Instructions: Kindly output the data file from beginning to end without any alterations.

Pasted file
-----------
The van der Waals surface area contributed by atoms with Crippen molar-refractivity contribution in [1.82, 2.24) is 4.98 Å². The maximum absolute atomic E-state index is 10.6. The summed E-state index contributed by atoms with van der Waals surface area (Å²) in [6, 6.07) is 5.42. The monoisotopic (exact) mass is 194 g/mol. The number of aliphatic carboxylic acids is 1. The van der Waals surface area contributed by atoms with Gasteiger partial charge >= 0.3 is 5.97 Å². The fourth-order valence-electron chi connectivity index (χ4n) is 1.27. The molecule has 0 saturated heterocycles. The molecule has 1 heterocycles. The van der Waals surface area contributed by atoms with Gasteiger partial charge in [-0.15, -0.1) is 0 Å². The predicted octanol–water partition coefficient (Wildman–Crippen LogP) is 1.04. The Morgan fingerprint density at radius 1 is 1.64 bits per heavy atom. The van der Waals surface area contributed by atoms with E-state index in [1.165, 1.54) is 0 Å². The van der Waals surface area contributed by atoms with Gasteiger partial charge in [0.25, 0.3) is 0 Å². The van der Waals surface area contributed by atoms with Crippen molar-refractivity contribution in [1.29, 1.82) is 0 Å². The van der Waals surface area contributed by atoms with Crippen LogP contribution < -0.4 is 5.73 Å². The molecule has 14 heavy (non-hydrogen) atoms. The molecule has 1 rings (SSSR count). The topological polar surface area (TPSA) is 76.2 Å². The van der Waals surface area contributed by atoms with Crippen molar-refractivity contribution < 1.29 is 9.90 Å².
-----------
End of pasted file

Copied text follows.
The van der Waals surface area contributed by atoms with Crippen molar-refractivity contribution in [1.82, 2.24) is 4.98 Å². The maximum absolute atomic E-state index is 10.6. The summed E-state index contributed by atoms with van der Waals surface area (Å²) in [6, 6.07) is 5.42. The monoisotopic (exact) mass is 194 g/mol. The number of aliphatic carboxylic acids is 1. The van der Waals surface area contributed by atoms with Gasteiger partial charge >= 0.3 is 5.97 Å². The fourth-order valence-electron chi connectivity index (χ4n) is 1.27. The molecule has 0 saturated heterocycles. The molecule has 1 heterocycles. The van der Waals surface area contributed by atoms with Gasteiger partial charge in [-0.15, -0.1) is 0 Å². The predicted octanol–water partition coefficient (Wildman–Crippen LogP) is 1.04. The Morgan fingerprint density at radius 1 is 1.64 bits per heavy atom. The van der Waals surface area contributed by atoms with E-state index in [1.165, 1.54) is 0 Å². The van der Waals surface area contributed by atoms with Gasteiger partial charge in [0.25, 0.3) is 0 Å². The van der Waals surface area contributed by atoms with Crippen molar-refractivity contribution in [1.29, 1.82) is 0 Å². The van der Waals surface area contributed by atoms with Crippen LogP contribution < -0.4 is 5.73 Å². The molecule has 14 heavy (non-hydrogen) atoms. The molecule has 1 rings (SSSR count). The topological polar surface area (TPSA) is 76.2 Å². The van der Waals surface area contributed by atoms with Crippen molar-refractivity contribution < 1.29 is 9.90 Å².